amaya at lake

amaya at lake

Thursday, November 15, 2012

Four weeks since the fixator was removed

    It's been four weeks since Amaya had her fixator removed. We are adjusting to "normal" life and realizing that life after a fixator isn't the "normal" we're use to. Life with a fixator wasn't normal by any means, but we adjusted and did fine. And now we're adjusting to a new normal and making it work. Here's some updates:
     Amaya's scabs have all fallen off and her scars are healing nicely. The scabs all fell of on their own at about week two or three. They didn't hurt at all, most times she wouldn't notice until they were gone. She's massaging her scars to help release the scar tissue. Dr. Nelson and Melissa (her therapist) had suggested we do that to help release the muscles.
     Amaya's pain has pretty much disappeared. She hasn't needed any pain medication or hot pads for over two weeks. Occasionally her knee is stiff, but it passes after a minute or two. We massage it and stretch it and that seems to take care of that. Amaya's knee is still popping, but not that often and it doesn't seem to bother her very much (she said the pops get up to a two or three on the pain scale). It seems to be lessing in frequency, which is nice.
     Amaya has been sleeping through the night, and in her own bed for two weeks now. This has been such a nice treat for us all. Having her fall asleep within minutes has been such a relief. Her sleeping through the night allows me to catch up on sleep. And when we're well rested we do much better.
      Amaya has been off-track from school for three weeks now and has had plenty of time to rest and recuperate. She'll be returning to school in a week and is very excited to go back.
     Amaya's appetite has increased and she's eating almost twice as much as she did with her fixator on. She had lost about seven pounds when she had it on.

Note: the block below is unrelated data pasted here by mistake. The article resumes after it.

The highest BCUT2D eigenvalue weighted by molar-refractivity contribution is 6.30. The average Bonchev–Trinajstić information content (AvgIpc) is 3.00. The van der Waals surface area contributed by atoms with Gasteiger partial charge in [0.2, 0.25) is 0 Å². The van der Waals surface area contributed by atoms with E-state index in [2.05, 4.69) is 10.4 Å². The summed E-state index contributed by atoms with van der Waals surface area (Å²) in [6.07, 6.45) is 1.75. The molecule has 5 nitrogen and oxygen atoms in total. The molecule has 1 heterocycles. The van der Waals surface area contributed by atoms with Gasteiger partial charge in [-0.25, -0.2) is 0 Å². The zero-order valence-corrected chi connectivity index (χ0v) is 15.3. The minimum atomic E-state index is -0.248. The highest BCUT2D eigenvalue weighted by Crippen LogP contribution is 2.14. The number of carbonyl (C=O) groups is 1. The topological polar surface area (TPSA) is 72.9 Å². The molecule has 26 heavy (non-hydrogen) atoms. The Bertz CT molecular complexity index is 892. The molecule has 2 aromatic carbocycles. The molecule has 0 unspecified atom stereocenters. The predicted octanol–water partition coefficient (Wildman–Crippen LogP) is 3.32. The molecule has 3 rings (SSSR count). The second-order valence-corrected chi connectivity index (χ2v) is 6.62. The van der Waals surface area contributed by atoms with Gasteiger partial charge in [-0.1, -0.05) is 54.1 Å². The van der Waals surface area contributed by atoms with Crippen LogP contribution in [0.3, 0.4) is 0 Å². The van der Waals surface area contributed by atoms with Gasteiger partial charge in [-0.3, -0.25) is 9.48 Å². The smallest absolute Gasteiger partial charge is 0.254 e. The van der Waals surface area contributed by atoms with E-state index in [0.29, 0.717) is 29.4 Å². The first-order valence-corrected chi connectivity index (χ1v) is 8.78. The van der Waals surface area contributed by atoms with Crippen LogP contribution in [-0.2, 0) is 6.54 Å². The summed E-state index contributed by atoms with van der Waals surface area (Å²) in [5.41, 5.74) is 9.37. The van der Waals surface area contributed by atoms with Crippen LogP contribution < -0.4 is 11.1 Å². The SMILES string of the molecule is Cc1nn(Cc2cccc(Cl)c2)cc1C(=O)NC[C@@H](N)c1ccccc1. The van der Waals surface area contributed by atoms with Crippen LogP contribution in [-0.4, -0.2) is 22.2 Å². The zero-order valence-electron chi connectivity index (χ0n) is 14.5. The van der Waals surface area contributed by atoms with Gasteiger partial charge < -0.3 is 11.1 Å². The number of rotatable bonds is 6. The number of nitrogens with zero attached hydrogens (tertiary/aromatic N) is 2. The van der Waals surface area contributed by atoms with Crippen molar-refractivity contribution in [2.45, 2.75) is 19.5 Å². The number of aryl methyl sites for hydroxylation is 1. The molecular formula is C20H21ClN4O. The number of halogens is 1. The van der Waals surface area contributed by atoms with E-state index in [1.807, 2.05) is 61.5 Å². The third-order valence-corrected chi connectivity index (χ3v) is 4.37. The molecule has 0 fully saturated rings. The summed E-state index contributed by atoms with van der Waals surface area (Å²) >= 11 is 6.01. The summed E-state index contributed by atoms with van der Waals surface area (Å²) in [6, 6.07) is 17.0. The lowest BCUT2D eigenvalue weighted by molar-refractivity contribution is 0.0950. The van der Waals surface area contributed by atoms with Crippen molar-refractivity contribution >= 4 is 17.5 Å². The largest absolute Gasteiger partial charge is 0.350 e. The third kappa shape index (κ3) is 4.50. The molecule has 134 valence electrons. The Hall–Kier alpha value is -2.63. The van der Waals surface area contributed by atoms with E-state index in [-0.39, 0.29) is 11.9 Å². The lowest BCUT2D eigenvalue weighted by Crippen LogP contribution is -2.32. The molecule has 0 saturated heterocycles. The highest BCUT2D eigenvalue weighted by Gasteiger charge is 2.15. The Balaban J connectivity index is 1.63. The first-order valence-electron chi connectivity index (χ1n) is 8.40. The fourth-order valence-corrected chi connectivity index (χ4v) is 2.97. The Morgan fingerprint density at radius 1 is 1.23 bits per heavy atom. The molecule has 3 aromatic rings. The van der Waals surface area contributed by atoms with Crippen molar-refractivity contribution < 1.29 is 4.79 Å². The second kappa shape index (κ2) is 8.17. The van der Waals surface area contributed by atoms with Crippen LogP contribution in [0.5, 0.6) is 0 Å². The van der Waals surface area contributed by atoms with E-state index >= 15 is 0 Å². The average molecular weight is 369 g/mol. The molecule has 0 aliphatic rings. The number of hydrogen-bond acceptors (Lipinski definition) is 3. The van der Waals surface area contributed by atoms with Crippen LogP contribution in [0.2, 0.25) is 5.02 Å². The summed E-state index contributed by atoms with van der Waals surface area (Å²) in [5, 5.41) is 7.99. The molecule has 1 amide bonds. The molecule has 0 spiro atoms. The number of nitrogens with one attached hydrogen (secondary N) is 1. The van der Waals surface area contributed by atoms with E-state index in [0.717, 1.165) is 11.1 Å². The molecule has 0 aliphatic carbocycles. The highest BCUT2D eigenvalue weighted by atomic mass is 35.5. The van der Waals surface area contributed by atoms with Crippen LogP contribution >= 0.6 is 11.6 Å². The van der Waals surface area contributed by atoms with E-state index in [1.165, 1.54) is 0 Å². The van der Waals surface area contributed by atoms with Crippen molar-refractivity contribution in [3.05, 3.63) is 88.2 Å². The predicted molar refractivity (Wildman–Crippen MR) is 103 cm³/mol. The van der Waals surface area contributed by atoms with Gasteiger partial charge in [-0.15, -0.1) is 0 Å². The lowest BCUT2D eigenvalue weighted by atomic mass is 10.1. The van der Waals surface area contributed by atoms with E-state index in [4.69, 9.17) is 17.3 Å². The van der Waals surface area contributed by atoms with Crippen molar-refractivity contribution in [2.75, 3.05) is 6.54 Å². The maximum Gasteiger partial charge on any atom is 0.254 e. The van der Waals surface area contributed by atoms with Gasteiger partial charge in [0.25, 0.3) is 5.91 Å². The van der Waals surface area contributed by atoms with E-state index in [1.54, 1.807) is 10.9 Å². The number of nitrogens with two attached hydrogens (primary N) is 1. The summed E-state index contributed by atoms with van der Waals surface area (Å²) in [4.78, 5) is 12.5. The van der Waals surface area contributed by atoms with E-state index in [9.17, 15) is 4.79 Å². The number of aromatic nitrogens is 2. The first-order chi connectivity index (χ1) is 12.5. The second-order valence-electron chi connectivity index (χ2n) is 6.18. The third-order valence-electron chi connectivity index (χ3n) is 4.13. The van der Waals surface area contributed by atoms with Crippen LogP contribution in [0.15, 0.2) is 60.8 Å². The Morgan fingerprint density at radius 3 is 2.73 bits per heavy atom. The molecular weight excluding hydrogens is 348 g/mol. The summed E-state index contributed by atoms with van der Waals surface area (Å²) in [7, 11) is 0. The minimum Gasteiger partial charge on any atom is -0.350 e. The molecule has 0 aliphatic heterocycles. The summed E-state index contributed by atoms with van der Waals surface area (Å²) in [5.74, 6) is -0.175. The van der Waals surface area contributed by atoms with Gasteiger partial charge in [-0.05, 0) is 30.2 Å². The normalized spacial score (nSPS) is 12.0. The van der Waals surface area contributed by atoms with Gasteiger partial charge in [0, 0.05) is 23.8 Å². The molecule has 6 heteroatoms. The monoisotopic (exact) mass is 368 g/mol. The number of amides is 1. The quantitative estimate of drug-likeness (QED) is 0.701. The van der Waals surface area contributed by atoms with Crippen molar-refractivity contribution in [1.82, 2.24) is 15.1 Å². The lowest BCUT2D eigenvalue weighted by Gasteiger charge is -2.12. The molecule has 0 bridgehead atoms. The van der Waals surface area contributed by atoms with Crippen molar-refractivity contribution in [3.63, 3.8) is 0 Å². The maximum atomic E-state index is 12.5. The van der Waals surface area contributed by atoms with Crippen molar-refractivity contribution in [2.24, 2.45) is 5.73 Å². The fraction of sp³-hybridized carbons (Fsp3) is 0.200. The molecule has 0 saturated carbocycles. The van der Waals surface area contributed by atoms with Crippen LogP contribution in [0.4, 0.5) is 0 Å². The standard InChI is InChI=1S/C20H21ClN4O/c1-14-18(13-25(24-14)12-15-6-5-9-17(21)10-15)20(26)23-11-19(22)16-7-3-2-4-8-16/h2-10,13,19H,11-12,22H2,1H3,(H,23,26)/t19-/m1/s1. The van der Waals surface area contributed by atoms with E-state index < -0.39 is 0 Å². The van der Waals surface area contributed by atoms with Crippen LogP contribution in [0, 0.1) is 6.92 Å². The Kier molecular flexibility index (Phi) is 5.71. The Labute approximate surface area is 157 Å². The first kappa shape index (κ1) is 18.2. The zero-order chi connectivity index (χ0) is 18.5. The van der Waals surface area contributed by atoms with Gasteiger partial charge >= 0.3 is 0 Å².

Amaya is using her walker to help her walk around the house and when we go out. She uses her wheelchair for long walks (like malls, stores, etc.). We use to put the foot rests on to give her extra support and to protect her feet from being bumped, but now we've removed them completely. Amaya is finding ways to move around (shuffling around, scooting on her bottom or holding onto things). She's been getting a bit frustrated that she isn't able to walk or run easily or independently. She also isn't able to bend her leg fully, but extending it straight has gotten easy. We are still doing our stretches and physical therapy homework. It's neat to see her move around, but a bit sad because I know how badly she wants to walk.
    After spending a couple hours on the phone yesterday (plus the calls I made last weeks) and much help from some referral coordinators I finally got Amaya an appointment with her physical therapist. Unfortunately we still need to wait another week and a half for our appointment. The appointment will be an evaluation to see where Amaya is at and to make a treatment plan. Then after that we will schedule the rest of her appointments. Amaya is excited to be going back and ready to work hard! She is very motivated and determined.